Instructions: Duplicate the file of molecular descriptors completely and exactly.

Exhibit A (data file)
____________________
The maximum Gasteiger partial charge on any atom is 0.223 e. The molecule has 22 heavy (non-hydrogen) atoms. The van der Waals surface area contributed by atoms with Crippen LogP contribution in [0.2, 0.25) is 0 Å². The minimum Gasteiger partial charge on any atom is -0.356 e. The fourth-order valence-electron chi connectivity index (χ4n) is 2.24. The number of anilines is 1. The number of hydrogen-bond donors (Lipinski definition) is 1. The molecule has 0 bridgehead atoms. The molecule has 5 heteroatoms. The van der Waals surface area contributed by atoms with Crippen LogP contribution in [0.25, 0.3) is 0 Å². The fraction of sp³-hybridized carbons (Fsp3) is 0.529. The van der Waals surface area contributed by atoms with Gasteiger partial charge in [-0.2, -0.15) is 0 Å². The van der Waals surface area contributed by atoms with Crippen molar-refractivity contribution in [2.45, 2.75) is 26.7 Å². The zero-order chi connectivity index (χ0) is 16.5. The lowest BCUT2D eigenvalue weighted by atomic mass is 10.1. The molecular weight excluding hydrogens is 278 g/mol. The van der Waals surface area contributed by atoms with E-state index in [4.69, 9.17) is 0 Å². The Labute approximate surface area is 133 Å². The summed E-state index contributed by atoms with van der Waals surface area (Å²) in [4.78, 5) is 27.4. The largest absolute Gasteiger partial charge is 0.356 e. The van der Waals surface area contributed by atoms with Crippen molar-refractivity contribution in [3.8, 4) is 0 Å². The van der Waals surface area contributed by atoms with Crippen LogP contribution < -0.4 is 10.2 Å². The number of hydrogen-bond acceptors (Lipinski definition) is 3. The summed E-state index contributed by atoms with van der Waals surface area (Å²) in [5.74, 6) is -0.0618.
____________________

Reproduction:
The maximum Gasteiger partial charge on any atom is 0.223 e. The molecule has 22 heavy (non-hydrogen) atoms. The van der Waals surface area contributed by atoms with Crippen LogP contribution in [0.2, 0.25) is 0 Å². The minimum Gasteiger partial charge on any atom is -0.356 e. The fourth-order valence-electron chi connectivity index (χ4n) is 2.24. The number of anilines is 1. The number of hydrogen-bond donors (Lipinski definition) is 1. The molecule has 0 bridgehead atoms. The molecule has 5 heteroatoms. The van der Waals surface area contributed by atoms with Crippen LogP contribution in [0.25, 0.3) is 0 Å². The fraction of sp³-hybridized carbons (Fsp3) is 0.529. The van der Waals surface area contributed by atoms with Gasteiger partial charge in [-0.2, -0.15) is 0 Å². The van der Waals surface area contributed by atoms with Crippen molar-refractivity contribution in [2.45, 2.75) is 26.7 Å². The zero-order chi connectivity index (χ0) is 16.5. The lowest BCUT2D eigenvalue weighted by atomic mass is 10.1. The molecular weight excluding hydrogens is 278 g/mol. The van der Waals surface area contributed by atoms with E-state index in [4.69, 9.17) is 0 Å². The Labute approximate surface area is 133 Å². The summed E-state index contributed by atoms with van der Waals surface area (Å²) in [4.78, 5) is 27.4. The largest absolute Gasteiger partial charge is 0.356 e. The van der Waals surface area contributed by atoms with Crippen molar-refractivity contribution in [3.8, 4) is 0 Å². The van der Waals surface area contributed by atoms with Crippen LogP contribution < -0.4 is 10.2 Å². The number of hydrogen-bond acceptors (Lipinski definition) is 3. The summed E-state index contributed by atoms with van der Waals surface area (Å²) in [5.74, 6) is -0.0618.